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  • Loren E. Lomasky (a1)

Individuals care deeply about with whom they associate and on what terms. A liberty to avoid entanglement in the disfavored designs of others is counterposed by an entitlement not to be excluded from valued modes of activity. These interests generate not one but two freedoms of association, the former negative and the latter positive. Often they conflict. This essay begins by setting out several respects in which negative free association is crucial to a liberal order and then examines several pleas for positive association, at least one of which is judged to be compelling. Because the two freedoms of association are in conspicuous tension, the essay concludes with strategies for reconciling their competing claims.

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1 See Marx Groucho, Groucho and Me (New York: Da Capo Press, 1995). I have been unable to find any evidence that Marx was an influence for Yogi Berra's assertion, “No one goes there nowadays, it's too crowded.”

2 The Fifth Amendment protection against compelled self-incrimination is a related species of the liberty to withhold speech.

3 See, for example, Adam Smith's denunciation of the law of settlements that restricted the occupational mobility of would-be workers: “To remove a man who has committed no misdemeanour from the parish where he chuses to reside, is an evident violation of natural liberty and justice…. There is scarce a poor man in England of forty years of age, I will venture to say, who has not in some part of his life felt himself most cruelly oppressed by this ill-contrived law of settlements.” Smith , The Wealth of Nations I.x.c (Indianapolis, IN: Liberty Press, 1981), 157.

4 Among the many pleas on behalf of women's liberty to dissociate, see Wollstonecraft Mary, A Vindication of the Rights of Woman (New York: Penguin Classics, 2004); and Mill John Stuart, The Subjection of Women (New York: Dover, 1997).

5 The phrase is Adam Smith's. See The Wealth of Nations I.ii, p. 25.

6 Secure control over one's body and labor are also requisite for independence. John Locke and other classical liberal theorists tend to amalgamate these as forms of property.

7 Thomas Hobbes, Leviathan, chap. XIII, “Of the Naturall Condition of Mankind as concerning their Felicity, and Misery.”

8 Locke John, Second Treatise, in Locke, Two Treatises of Government, ed. Laslett Peter (Cambridge: Cambridge University Press, 1988), sec. 13.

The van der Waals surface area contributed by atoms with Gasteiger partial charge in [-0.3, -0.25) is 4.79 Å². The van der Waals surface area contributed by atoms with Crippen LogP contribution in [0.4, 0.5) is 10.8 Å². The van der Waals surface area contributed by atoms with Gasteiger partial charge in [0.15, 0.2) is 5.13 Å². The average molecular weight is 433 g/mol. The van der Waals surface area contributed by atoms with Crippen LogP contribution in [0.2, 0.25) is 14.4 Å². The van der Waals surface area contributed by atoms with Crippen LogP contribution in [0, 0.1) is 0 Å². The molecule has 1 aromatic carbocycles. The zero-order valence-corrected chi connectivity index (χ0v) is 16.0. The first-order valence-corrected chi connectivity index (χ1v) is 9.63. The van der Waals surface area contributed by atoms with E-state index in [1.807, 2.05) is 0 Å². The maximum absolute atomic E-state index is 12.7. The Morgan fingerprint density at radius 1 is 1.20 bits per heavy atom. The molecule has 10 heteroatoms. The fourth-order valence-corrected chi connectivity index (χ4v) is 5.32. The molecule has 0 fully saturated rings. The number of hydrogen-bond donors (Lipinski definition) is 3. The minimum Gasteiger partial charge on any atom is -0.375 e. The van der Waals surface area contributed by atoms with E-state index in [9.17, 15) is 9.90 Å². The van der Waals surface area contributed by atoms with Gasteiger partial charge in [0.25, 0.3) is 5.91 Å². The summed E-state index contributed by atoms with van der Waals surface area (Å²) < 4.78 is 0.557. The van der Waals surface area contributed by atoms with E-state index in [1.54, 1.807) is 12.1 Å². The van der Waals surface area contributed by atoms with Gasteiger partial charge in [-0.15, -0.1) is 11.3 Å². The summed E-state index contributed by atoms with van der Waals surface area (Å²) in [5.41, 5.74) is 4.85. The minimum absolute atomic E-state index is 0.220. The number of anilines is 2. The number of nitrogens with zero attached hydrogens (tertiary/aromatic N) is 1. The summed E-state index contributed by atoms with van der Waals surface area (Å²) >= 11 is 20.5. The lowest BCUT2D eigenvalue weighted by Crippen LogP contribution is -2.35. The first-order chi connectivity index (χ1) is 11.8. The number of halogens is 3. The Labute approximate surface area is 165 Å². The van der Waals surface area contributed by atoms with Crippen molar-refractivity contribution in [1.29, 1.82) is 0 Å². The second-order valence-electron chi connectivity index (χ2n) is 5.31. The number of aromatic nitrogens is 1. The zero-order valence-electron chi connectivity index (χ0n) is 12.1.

9 Both Adam Smith in The Wealth of Nations and J. S. Mill in On Liberty are insistent on this point.

10 Schumpeter Joseph, Capitalism, Socialism, and Democracy (New York: Harper, 1975), 82.

11 Cowen Tyler, What Price Fame? (Cambridge, MA: Harvard University Press, 2000).

12 Universal, that is, relative to the civil order in question. Pending the success of cosmopolitanism, multiple universalisms are the only ones on political offer.

13 “When the Vanquished, to avoyd the present stroke of death, covenanteth either in expresse words, or by other sufficient signes of the Will, that so long as his life, and the liberty of his body is allowed him, the Victor shall have the use thereof, at his pleasure.” Hobbes, Leviathan, chap. XX, “Of Dominion Paternall and Despoticall.” Locke also extends the bounds of consent by an expansive understanding of what constitutes an act of tacit consent.

14 Kant Immanuel, Metaphysics of Morals, in Kant: Political Writings, ed. Reiss Hans (Cambridge: Cambridge University Press, 1970), 137–38; emphasis added.

15 The nature of the “self” in question, and its determinations, are admittedly among the more opaque subjects in all of political philosophy.

16 The term is Glendon Mary Ann's from her book Rights Talk: The Impoverishment of Political Discourse (New York: Free Press, 2004).

17 See, for example, Taylor Charles, “Atomism,” in Avineri Shlomo and de-Shalit Avner, eds., Communitarianism and Individualism (New York: Oxford University Press, 1992), 2950; and Macpherson C. B., The Political Theory of Possessive Individualism (Oxford: Clarendon Press, 1962).

18 See, for example, Sandel Michael's critique of liberalism's “unencumbered selves” in Liberalism and the Limits of Justice (Cambridge: Cambridge University Press, 1982), and MacIntyre Alasdair's invocation of communal norms in After Virtue (Notre Dame, IN: University of Notre Dame Press, 1981).

19 Rawls John, A Theory of Justice (Cambridge, MA: Harvard University Press, 1971), 102. It is worth observing that in the revised edition of the book, this sentence is excised.

20 The most noteworthy social capital evangelist is Robert Putnam. See Putnam , Making Democracy Work: Civic Traditions in Modern Italy (Princeton, NJ: Princeton University Press, 1993), and, especially, Putnam , Bowling Alone (New York: Simon and Schuster, 2000).